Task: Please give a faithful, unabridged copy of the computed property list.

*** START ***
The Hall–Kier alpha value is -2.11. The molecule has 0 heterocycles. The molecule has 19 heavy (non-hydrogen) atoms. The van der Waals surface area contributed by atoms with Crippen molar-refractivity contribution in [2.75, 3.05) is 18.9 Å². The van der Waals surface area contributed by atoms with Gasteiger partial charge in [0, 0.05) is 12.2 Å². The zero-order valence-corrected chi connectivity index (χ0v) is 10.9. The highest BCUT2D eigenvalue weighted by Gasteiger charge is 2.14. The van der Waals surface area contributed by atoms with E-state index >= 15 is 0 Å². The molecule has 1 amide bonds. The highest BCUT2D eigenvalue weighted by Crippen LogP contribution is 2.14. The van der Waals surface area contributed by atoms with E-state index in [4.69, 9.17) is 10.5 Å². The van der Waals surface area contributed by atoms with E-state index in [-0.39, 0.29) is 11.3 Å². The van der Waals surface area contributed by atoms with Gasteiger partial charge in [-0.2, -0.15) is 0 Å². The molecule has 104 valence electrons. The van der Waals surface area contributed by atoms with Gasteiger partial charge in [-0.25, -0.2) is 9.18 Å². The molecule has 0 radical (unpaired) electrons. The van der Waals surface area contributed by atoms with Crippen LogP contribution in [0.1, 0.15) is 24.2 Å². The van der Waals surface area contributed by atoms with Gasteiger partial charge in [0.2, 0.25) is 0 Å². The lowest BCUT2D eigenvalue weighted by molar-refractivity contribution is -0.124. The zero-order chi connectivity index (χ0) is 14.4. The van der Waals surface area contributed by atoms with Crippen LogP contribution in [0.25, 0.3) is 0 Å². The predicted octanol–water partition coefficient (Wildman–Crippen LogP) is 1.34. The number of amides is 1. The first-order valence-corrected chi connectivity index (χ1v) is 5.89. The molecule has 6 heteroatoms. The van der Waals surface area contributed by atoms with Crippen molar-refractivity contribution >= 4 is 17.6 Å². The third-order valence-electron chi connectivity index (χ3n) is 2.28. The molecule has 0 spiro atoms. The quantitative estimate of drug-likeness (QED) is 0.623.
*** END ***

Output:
The Hall–Kier alpha value is -2.11. The molecule has 0 heterocycles. The molecule has 19 heavy (non-hydrogen) atoms. The van der Waals surface area contributed by atoms with Crippen molar-refractivity contribution in [2.75, 3.05) is 18.9 Å². The van der Waals surface area contributed by atoms with Gasteiger partial charge in [0, 0.05) is 12.2 Å². The zero-order valence-corrected chi connectivity index (χ0v) is 10.9. The highest BCUT2D eigenvalue weighted by Gasteiger charge is 2.14. The van der Waals surface area contributed by atoms with E-state index >= 15 is 0 Å². The molecule has 1 amide bonds. The highest BCUT2D eigenvalue weighted by Crippen LogP contribution is 2.14. The van der Waals surface area contributed by atoms with E-state index in [4.69, 9.17) is 10.5 Å². The van der Waals surface area contributed by atoms with E-state index in [-0.39, 0.29) is 11.3 Å². The van der Waals surface area contributed by atoms with Gasteiger partial charge in [-0.2, -0.15) is 0 Å². The molecule has 104 valence electrons. The van der Waals surface area contributed by atoms with Gasteiger partial charge in [-0.25, -0.2) is 9.18 Å². The molecule has 0 radical (unpaired) electrons. The van der Waals surface area contributed by atoms with Crippen LogP contribution in [0.1, 0.15) is 24.2 Å². The van der Waals surface area contributed by atoms with Gasteiger partial charge in [0.2, 0.25) is 0 Å². The lowest BCUT2D eigenvalue weighted by molar-refractivity contribution is -0.124. The zero-order chi connectivity index (χ0) is 14.4. The van der Waals surface area contributed by atoms with Crippen LogP contribution in [0.25, 0.3) is 0 Å². The predicted octanol–water partition coefficient (Wildman–Crippen LogP) is 1.34. The number of amides is 1. The first-order valence-corrected chi connectivity index (χ1v) is 5.89. The molecule has 6 heteroatoms. The van der Waals surface area contributed by atoms with Crippen molar-refractivity contribution >= 4 is 17.6 Å². The third-order valence-electron chi connectivity index (χ3n) is 2.28. The molecule has 0 spiro atoms. The quantitative estimate of drug-likeness (QED) is 0.623.